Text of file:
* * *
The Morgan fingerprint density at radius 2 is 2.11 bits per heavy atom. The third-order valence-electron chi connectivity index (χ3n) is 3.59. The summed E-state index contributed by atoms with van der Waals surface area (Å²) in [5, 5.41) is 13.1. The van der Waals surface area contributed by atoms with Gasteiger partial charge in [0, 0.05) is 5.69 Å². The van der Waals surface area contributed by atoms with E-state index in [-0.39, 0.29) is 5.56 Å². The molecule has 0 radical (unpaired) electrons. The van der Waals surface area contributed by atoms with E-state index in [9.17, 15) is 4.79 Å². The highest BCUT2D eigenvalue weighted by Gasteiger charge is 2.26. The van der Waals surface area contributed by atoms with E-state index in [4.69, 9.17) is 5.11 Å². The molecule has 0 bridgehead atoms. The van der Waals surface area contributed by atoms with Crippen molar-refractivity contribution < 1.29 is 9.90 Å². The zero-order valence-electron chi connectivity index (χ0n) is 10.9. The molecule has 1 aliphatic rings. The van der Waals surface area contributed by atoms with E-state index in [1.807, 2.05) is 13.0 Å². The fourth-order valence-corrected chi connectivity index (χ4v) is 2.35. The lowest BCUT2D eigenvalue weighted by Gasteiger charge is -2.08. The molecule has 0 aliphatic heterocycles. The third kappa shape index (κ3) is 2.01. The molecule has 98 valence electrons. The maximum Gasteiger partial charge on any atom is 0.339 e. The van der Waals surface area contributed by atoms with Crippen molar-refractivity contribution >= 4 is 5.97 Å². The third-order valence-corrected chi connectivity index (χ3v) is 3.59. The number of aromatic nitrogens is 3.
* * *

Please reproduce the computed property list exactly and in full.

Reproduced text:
The Morgan fingerprint density at radius 2 is 2.11 bits per heavy atom. The third-order valence-electron chi connectivity index (χ3n) is 3.59. The summed E-state index contributed by atoms with van der Waals surface area (Å²) in [5, 5.41) is 13.1. The van der Waals surface area contributed by atoms with Gasteiger partial charge in [0, 0.05) is 5.69 Å². The van der Waals surface area contributed by atoms with E-state index in [-0.39, 0.29) is 5.56 Å². The molecule has 0 radical (unpaired) electrons. The van der Waals surface area contributed by atoms with E-state index in [9.17, 15) is 4.79 Å². The highest BCUT2D eigenvalue weighted by Gasteiger charge is 2.26. The van der Waals surface area contributed by atoms with E-state index in [4.69, 9.17) is 5.11 Å². The molecule has 0 bridgehead atoms. The van der Waals surface area contributed by atoms with Crippen molar-refractivity contribution < 1.29 is 9.90 Å². The zero-order valence-electron chi connectivity index (χ0n) is 10.9. The molecule has 1 aliphatic rings. The van der Waals surface area contributed by atoms with E-state index in [1.807, 2.05) is 13.0 Å². The fourth-order valence-corrected chi connectivity index (χ4v) is 2.35. The lowest BCUT2D eigenvalue weighted by Gasteiger charge is -2.08. The molecule has 0 aliphatic heterocycles. The third kappa shape index (κ3) is 2.01. The molecule has 98 valence electrons. The maximum Gasteiger partial charge on any atom is 0.339 e. The van der Waals surface area contributed by atoms with Crippen molar-refractivity contribution >= 4 is 5.97 Å². The third-order valence-corrected chi connectivity index (χ3v) is 3.59. The number of aromatic nitrogens is 3.